A public scandal over the challenging appearance of his works—the rawness and immediacy of their color in particular—brought fame to Henri Matisse (French, 1869–1954) in 1905. Matisse, however, was no less remarkable as a draftsman. Though the artist’s work went through many changes over a long career, its essential method was to distill his emotional response to a given still life, landscape, or human form (his principal theme) in luminous color and pure, flowing line. The museum’s holdings cover aspects of Matisse’s work from 1900 to 1950 across the mediums of painting, sculpture, drawing, printmaking, the artist’s book, and ceramics. Many of the key works came as gifts from Philadelphians who collected Matisse in the years following World War I.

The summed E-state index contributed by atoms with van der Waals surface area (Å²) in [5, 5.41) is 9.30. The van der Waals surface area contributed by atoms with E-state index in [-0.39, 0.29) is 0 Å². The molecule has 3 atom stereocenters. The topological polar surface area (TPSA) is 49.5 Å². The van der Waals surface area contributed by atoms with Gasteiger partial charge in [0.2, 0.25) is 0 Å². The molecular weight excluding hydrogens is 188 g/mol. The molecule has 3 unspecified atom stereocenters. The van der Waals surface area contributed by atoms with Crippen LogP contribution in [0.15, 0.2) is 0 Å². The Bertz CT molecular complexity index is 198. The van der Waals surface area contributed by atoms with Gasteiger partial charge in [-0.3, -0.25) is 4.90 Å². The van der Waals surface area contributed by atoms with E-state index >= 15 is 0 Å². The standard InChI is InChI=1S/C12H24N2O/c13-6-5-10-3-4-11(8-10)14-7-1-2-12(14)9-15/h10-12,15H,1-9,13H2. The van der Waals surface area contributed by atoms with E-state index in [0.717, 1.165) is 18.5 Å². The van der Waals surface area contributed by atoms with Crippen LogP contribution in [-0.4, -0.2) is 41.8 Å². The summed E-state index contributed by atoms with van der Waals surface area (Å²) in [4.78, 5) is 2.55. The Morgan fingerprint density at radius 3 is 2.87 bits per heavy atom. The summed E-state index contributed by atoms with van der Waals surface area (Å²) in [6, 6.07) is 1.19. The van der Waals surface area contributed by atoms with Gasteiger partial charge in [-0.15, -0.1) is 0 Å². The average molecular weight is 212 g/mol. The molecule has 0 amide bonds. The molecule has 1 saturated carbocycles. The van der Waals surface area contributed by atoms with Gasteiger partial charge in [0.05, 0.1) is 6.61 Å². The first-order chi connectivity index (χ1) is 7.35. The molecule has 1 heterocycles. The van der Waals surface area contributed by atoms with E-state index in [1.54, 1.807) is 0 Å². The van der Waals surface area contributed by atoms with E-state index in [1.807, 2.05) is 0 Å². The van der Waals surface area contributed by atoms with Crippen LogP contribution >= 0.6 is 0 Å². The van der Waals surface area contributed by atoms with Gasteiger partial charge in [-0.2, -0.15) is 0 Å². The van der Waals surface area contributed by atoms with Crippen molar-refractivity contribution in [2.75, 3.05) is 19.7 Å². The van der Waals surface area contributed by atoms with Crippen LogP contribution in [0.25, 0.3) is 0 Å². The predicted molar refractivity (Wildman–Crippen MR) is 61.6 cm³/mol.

Source: Philadelphia Museum of Art